Network Computing: This is going to emerge as a significant issue, because we're at the very beginning of people having to dynamically re-architect their networks, whether you're talking about enabling hybrid clouds or adding large numbers of mobile users.
Greg Ness: I agree wholeheartedly. Virtualization as a way to achieve capex [capital expenditure] savings has played itself out to a large extent. More and more people are looking to virtualization to address flexibility. But flexibility isn't delivered by greater and greater populations of VLANs, which are increasingly dense. That actually works against flexibility. What has to evolve is more intelligent connectivity between virtual infrastructure and the physical network infrastructure.
Network Computing: So maybe we can rephrase that old Scott McNealy line. It's no longer that the network is the computer. Now, it's that the intelligent network is the computing resource.
Greg Ness: As you see vendors entering the Infrastructure 2.0 space, they're going to be coming primarily from two directions. First, via a network-centric vision, where the network is more and more intelligent and capable of delivering more and more IT power. The other aspect is the system-centric view, where the network is viewed as dumb plumbing.
I think you're going to see these two ideas competing in the marketplace over the next five years. CIOs are going to be the overall winners. They're going to have a choice in direction. IT will be strategic.
Network Computing: So let's tackle the term Infrastructure 2.0. Is there a firm definition?
Greg Ness: Infrastructure 2.0 is essentially about the evolution of today's network from the old world of middlemen--an age of business where you had lots of people and paperwork and processes. We're now transferring from that age of IT to an age of automation.
Within that, you have multiple stages. You have the automation of core network services. You have the adoption of tools to build the connectivity mesh between objects connected to the network. The third stage is the evolution of policies in management. [The goal is to] have management and visibility over a unified IT infrastructure and all of the capabilities.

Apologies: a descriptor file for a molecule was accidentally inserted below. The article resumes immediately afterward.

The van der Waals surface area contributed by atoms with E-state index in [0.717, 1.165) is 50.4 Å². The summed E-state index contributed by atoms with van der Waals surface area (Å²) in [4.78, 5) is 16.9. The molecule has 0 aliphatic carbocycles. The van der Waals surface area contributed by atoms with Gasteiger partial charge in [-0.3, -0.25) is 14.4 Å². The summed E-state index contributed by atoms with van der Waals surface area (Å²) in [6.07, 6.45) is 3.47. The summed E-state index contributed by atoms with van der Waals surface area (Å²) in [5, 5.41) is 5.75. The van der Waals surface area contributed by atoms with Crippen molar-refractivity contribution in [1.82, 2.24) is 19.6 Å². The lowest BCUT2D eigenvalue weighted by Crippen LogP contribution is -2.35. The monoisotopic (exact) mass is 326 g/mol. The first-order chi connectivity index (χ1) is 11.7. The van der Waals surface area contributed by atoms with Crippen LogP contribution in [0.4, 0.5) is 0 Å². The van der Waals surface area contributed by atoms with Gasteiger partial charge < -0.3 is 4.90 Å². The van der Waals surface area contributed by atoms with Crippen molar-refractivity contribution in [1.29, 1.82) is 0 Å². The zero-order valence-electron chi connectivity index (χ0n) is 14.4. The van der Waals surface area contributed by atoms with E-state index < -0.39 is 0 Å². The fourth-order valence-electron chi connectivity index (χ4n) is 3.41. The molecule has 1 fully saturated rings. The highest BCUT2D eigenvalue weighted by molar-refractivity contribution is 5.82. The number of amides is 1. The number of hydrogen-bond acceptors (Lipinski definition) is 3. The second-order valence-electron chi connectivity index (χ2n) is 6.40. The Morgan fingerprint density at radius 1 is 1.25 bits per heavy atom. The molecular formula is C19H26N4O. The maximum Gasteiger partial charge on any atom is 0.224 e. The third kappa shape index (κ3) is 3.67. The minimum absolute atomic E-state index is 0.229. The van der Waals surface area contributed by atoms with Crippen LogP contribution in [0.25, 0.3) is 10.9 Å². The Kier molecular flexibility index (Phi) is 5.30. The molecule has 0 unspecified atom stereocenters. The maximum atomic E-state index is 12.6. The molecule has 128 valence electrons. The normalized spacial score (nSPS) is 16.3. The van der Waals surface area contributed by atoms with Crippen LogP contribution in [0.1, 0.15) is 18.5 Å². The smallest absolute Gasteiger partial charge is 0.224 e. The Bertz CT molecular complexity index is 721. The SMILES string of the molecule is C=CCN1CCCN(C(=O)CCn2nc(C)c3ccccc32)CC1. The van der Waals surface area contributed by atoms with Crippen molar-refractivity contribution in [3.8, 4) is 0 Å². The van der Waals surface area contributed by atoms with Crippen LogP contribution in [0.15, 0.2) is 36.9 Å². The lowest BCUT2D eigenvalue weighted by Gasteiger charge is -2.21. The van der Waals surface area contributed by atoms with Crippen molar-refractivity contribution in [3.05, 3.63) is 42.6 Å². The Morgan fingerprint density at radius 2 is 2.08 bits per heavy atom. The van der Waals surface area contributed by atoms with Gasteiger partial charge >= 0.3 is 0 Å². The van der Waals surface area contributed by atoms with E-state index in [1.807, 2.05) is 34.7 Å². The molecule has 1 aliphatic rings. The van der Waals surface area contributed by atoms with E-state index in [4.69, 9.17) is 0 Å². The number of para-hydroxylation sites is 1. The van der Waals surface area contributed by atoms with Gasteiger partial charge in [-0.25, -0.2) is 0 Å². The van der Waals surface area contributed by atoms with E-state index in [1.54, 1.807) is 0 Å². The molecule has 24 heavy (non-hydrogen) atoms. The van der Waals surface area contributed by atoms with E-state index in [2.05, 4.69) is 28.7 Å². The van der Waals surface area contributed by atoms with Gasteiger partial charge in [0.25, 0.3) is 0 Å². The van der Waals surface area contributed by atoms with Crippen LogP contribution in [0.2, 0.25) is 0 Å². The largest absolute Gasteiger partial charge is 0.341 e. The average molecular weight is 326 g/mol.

The best example I can think of has been the rise of supply chain, and solutions like Oracle, where the people at the top of the food chain within IT have much more real-time visibility into what's going on.
Network Computing: What could automated policies enable?
Greg Ness: Think about what's happened within the VLAN and within virtual infrastructures. Think of that now happening within and between cloud environments. For example, you could have policies that say: when a service provider increase their rates by a given amount, or when electricity goes up, move loads around to take advantage of that.
This isn't very practical today, but with the evolution of the intelligent mesh and fabric, and then management of that fabric, it's possible. Plus, lots of people are going to come up with solutions that we haven't even dreamed about yet.
Network Computing: You're on an Infrastructure 2.0 working group, of which you are a founding member [see more here]. What's its objective?
Greg Ness: We've met a couple of times and the objective is being worked on. Right now, it's a group of people drawn together by both the opportunity and the challenge.
I think the beauty [of Infrastructure 2.0] is that all of us from multiple perspectives are in essence talking about the same thing. Gartner calls it real-time infrastructure. IBM calls it dynamic infrastructure. [Our working group has] talked about it from a Cisco, Infoblox, and F5--and to some extent VMWare--perspective.
Network Computing: Give us your closing thoughts.
Greg Ness: The network will evolve. The question is, what's the nature of that evolution, and who benefits from it the most? There's a premium for those who solve this issue first. And that's the very reason I'm hesitant to predict the winner or say who's going to be the center of gravity at this point. But I think there's a lot encouraging things going on, both outside the working group, and within it.